Russia’s Peshchanokopsky agriculture group has allocated part of its croplands in the south of the country for a very special training ground. It will be used to train AI-based agricultural machinery developed by Cognitive Pilot.
The company is also working on the world’s first Open Dataset – an image database that will be used to train autonomous agricultural machinery – a tool that will facilitate the development of AI-based autonomous driving systems for agricultural machinery, Cognitive Pilot CEO Olga Uskova commented for Invest Foresight.
“The training facility enable the simulation of a wide range of situations, including those extremely rare in real agricultural work, the different weather conditions, different lighting – something that has enormous value for building the database and ultimately ensuring the safe operation of an autonomous agricultural machinery control system,” she said.
Vladimir Yalovenko, the main shareholder and member of the Board of Directors of the agribusiness, said:
“In turn, we will add our expertise and subtleties of agricultural business processes to the project.”
It should be underscored that until recently, developers never focused on building global data sets for agriculture. At best, they limited their efforts to addressing local problems like, for example, spraying weeds. In this sense, the Cognitive Pilot project is truly the world’s first attempt to create a universal database that can then be used around the world.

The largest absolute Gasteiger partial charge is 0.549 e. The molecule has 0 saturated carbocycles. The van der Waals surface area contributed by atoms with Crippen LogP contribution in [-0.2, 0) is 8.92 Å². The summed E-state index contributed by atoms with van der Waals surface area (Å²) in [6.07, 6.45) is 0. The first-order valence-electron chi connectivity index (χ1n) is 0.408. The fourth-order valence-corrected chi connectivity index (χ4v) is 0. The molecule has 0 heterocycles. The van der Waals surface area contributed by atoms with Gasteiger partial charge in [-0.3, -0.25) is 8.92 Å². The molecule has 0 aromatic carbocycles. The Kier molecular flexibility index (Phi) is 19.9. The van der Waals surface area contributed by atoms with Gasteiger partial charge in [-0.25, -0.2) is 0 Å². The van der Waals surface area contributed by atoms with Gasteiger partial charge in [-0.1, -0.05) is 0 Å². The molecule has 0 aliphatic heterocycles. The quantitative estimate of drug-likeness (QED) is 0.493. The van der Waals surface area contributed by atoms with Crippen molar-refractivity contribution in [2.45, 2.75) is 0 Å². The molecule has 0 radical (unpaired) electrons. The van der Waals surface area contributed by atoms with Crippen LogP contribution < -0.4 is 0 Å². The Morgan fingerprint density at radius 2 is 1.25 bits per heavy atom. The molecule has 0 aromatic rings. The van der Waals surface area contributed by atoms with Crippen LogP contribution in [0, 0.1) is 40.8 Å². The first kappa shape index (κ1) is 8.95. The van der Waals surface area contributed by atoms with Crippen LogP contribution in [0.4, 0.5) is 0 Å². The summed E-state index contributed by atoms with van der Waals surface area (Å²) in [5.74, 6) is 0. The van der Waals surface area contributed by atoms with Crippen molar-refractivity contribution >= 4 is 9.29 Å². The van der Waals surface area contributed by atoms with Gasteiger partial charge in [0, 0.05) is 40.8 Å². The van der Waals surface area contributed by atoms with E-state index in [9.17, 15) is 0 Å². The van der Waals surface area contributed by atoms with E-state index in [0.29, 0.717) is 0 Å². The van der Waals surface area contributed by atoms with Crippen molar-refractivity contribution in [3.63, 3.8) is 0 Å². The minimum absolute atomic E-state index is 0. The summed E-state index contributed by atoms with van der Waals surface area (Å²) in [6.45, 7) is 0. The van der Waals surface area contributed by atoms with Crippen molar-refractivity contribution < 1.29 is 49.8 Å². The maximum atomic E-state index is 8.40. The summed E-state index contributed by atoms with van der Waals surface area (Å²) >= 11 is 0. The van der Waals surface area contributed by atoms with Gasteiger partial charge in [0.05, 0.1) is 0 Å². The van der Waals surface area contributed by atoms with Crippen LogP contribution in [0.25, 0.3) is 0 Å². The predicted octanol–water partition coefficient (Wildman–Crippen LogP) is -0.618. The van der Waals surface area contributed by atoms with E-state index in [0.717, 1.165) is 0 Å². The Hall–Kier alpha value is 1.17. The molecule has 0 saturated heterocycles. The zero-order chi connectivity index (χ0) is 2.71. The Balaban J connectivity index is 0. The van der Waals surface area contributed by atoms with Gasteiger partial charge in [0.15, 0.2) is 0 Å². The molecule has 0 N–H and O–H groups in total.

What will the dataset include? A rather big scope of data. First and foremost, it will contain footage from cameras installed on tractors and combined harvesters. The agricultural equipment will also be fitted with mileage and trajectory meters. Other data collected will be weather conditions, geometrical characteristics of farming land and cultivated crops.
‘Field’ datasets are the most representative as they are collected literally in the field rather than through computer modeling. A more accurate picture allows taking into account the maximum number of parameters required for the system’s steady operation.
It is noteworthy that Russia is only one of the company’s several platforms for testing this technology. Currently, it is expected that this year it will expand to such countries as Canada, the United States, Argentina, South Korea and China. Although developers themselves admit that the coronavirus pandemic may make adjustments to their plans but they hope it will not be a serious obstacle.
“Our goal is to create the largest and most representative database for smart farming in the world,” Olga Uskova summarized in a comment for Invest Foresight.
There is only one problem. Who do you ask to plow your garden in spring now? Before, you could ask the local tractor driver you know. Now, I don’t think you will be able to get AI to do it for you.
By Taras Fomchenkov